Therefore, maxing Shackles over Hex is only worthwhile when the enemy has little to no ways to reliably break the channel. Another scenario where maxing Shackles can be viable is a setup that can take advantage of high level Shackles in the laning stage. The classic example for that is the laning combination with Ursa. With Fury Swipes stacking up on the shackled target, early kills are almost guaranteed, validating extra skill points.
Shadow Shaman’s talent tree nicely complements his needs. At level 10, he can choose between 20 movement speed and 175 health, both great options for a rather slow and squishy hero. 56,9% of pub players chose the extra speed in order to make up for his mobility deficiencies. At level 15, the choice is much more lopsided. 79,4% chose the extra 100 cast range over the plus 30% experience gain. The extra cast range is extremely valuable when it comes to positioning options in fights, letting you cast spells from a safer distance, which in turn leads to longer Shackles.
Talent usage, Image courtesy of Dotabuff
At level 20, reducing the respawn timer by 30 seconds is a 79,5% favorite over the 20% magic resistance. However, the extra magic resistance has a 4,1% advantage in terms of win rate. This comes down to the fact that avoiding to die in the first place is most of the times more effective than lessening the impact of dying. For the final talent upgrade at level 25, 58,8% of pub players chose the increased attack HP on Mass Serpent Wards over the 3 second increase on the maximum duration of Shackles. Once again, this comes down to the difficulties of achieving a full duration on the Shackles channel, especially in late game situations.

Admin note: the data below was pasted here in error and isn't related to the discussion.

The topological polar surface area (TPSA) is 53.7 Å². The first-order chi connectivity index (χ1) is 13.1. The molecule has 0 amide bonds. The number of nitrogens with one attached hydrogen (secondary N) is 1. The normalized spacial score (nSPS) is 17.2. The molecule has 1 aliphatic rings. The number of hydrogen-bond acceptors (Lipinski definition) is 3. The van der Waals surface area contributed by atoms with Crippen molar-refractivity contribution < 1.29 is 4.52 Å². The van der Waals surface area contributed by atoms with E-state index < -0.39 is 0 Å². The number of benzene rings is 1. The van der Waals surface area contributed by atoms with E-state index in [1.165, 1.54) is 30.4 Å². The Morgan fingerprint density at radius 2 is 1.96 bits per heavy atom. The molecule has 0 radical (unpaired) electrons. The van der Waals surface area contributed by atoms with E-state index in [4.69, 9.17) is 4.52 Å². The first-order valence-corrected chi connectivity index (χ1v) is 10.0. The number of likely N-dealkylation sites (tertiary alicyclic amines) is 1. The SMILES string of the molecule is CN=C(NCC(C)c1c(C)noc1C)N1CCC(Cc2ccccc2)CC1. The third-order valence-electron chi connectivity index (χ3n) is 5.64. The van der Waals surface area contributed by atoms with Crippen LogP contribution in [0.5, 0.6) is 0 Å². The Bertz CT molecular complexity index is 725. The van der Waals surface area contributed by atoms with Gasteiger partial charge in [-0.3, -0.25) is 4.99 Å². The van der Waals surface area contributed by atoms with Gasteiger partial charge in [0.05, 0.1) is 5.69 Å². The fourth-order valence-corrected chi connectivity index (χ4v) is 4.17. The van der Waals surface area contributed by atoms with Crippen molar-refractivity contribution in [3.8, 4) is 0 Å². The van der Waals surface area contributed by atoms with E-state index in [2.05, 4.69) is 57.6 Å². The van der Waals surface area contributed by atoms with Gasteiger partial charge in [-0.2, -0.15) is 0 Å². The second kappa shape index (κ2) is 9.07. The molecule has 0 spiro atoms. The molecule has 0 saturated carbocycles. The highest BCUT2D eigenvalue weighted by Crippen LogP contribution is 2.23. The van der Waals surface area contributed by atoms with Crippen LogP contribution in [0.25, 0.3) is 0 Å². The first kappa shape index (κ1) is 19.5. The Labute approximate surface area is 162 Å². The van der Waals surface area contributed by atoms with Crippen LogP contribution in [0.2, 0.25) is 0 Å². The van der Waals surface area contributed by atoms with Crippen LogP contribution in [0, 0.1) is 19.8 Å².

When it comes to itemization, mobility is still the highest priority. However, a lot of players have stopped rushing Blink Dagger as their first major item. With the changes to Drum of Endurance, the item fits Shadow Shaman’s needs perfectly and offers a nice alternative to kick off your item build without being forced to save up a lot of gold at once. Still, Blink and/or Force Staff are integral parts of Rhasta’s itemization.
A popular follow up to the mobility items is Aether Lens. The item eases your positioning issues in fights and also increases your initiation range, since it affects both Blink Dagger and your disable spells. Aghanim’s Scepter is highly popular just as well, since the improved Mass Serpent Wards can create an advantage in teamfights and also have the capability to fuel crucial high ground pushes. Rounding out the typical item builds are defensive items such as Glimmer Cape, Ghost Scepter or Lotus Orb.
Image courtesy of workshop artist Tidal Craftsman
With his combination of lockdown spells and an ultimate fit for teamfights and pushes, Shadow Shaman provides a viable option for the popular support heroes in the pub meta. However, since his skillset relies on punishing positioning and coordination mistakes of the enemy, we probably will not get to see too much of him in the upcoming tournaments. At the same time, the absence from competitive play also means pub players don’t have the chance to copy counter strategies from the pros. Therefore, he can offer a nice wild card for your pub success!
KardinalR 28 March 2017, 12:59 17371 0